Thursday, March 31, 2016

On the Ghomeshi verdict

I've been mostly quiet on the Ghomeshi verdict because my problems with it are more nuanced than a lot of what I've read. It's a lot to think through. But the hard truth is this: we would never want anyone convicted on the evidence in that case.

At this point Occam's Razor suggests that Ghomeshi has assaulted multiple women, and I find it hard to believe that the complainants would have put themselves through the wringer without cause. But given that those complainants corresponded, making it look as though they colluded (against the advice of the crown!), and that they seemed to believe they could control what was released to give a scrubbed version of events, it became impossible to judge if they were telling the truth - even though I think they were, however badly.

Was justice served? It depends, as the very impressive (and unjustly criticized) Marie Henein says, on how you define it.

But I don't think justice was served.

The problem seems to be that the women facing Ghomeshi didn't feel they would be given a fair trial if they presented a messy, nuanced truth, and in confronting a system they saw as too broken to do its job, they made it impossible to tell whether or not they could be believed. That's a really big problem! Justice is not going to be served as long as it persists. As advocates of sexual assault survivors, we are failing them if we terrify them into this response.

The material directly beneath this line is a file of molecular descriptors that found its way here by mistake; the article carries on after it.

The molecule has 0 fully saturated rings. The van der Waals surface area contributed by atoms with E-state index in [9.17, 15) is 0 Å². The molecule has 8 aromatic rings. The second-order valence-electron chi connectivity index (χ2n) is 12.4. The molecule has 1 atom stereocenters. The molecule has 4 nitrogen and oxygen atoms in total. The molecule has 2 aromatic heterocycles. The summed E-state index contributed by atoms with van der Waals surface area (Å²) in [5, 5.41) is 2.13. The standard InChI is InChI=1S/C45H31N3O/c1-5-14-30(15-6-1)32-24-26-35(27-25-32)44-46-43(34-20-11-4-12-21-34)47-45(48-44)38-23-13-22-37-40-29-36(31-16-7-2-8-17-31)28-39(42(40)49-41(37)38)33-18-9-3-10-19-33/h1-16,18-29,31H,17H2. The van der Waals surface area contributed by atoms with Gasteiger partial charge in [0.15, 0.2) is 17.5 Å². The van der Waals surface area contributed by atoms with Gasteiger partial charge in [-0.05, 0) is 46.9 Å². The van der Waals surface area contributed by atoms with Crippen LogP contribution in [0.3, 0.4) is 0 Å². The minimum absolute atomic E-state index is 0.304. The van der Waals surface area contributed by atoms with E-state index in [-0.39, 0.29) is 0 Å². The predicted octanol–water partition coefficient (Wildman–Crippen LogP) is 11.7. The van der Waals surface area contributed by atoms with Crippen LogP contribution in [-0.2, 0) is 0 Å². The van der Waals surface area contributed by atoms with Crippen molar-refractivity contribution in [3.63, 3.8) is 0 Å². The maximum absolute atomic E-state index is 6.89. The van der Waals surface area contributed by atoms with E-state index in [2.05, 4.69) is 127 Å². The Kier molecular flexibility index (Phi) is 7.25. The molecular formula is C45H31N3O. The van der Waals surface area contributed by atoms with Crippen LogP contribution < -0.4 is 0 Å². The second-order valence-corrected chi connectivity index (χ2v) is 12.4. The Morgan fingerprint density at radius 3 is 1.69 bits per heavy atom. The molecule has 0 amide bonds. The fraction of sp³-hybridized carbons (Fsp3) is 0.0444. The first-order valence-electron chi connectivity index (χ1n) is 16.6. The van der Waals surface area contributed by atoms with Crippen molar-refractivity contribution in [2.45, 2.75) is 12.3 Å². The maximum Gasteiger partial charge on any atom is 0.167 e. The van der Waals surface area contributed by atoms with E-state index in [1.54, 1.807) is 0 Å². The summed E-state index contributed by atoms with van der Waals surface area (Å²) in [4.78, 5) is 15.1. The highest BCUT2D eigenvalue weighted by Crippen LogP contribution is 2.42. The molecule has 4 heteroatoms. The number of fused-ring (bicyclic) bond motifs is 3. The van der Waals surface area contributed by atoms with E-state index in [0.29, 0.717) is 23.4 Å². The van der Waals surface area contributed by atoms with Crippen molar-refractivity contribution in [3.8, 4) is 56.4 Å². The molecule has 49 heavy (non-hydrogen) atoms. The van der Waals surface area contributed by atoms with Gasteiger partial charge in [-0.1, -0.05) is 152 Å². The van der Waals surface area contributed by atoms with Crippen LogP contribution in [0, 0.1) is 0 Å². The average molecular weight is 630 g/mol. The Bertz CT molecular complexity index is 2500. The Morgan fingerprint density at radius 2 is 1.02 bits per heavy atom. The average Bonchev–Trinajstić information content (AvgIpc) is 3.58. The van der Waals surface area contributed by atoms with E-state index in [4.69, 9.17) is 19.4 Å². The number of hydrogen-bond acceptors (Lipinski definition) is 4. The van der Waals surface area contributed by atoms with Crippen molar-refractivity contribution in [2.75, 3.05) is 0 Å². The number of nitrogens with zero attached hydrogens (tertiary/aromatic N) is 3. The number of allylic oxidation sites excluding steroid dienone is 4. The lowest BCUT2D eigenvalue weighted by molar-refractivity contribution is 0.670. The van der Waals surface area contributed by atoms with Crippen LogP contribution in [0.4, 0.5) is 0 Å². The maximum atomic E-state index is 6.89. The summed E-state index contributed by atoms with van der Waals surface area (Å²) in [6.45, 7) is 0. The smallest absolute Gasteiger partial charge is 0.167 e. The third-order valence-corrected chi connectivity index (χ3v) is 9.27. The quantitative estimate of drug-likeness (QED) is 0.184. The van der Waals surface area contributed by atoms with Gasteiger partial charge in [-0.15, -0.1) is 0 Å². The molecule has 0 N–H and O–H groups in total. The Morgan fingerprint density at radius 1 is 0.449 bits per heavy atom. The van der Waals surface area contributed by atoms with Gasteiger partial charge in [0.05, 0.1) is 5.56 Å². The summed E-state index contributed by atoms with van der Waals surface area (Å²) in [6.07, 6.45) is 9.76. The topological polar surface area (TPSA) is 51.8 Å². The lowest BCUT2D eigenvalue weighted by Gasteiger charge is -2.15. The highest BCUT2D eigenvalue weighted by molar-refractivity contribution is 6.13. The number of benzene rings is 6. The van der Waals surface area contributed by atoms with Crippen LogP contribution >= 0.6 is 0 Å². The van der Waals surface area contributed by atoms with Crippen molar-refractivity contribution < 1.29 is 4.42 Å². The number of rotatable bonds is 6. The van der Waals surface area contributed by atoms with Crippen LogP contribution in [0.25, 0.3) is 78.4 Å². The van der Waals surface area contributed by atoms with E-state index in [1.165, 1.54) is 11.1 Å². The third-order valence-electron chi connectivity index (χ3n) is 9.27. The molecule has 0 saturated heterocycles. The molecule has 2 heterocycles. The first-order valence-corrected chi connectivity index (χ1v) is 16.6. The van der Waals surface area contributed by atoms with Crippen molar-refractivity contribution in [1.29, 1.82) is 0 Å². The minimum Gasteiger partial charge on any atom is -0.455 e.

Survivors don't need a system that believes everyone who reports sexual assault no matter what, as though their stories will only matter if we put them onto a pedestal. They need to matter because, dammit, they already do. Survivors need a system that recognizes that they wouldn't come forward and subject themselves to an inquiring and exhausting process unless something is wrong, and that treats them with the dignity they would be afforded if they were the subject of any other crime.

This problem is not something that we can fix by tweaking rules in the justice system or by treating sexual assault differently. For heaven's sake - the problem is that it's treated differently! We don't need to withdraw the presumption of innocence from the accused and force them to defend themselves, and we don't need to discount their stories. To do either risks throwing oppressed groups under the bus for the sake of a band-aid solution.

What we need is to make sure that the presumption of innocence in sexual assault cases is extended to both the accused and to survivors. The only way that's going to happen is if we acknowledge what's going wrong, and recognize how it shows that we need to change our attitudes about sex, consent, and very old ideas about women that are improving much too slowly. It's a tough societal issue that we all have to work to change, and as a result it's one that won't change all at once.

That's not satisfying, and it's not fast, and it's not perfect. But it's the only way to meaningful improvement. It is the only way we will make survivors feel safe enough to come forward every time, rather than living with sometimes crippling trauma and stigma. It is the only way that we can be more sure that justice will be served.

And I don't think we should have to settle for anything less just because it seems simpler.

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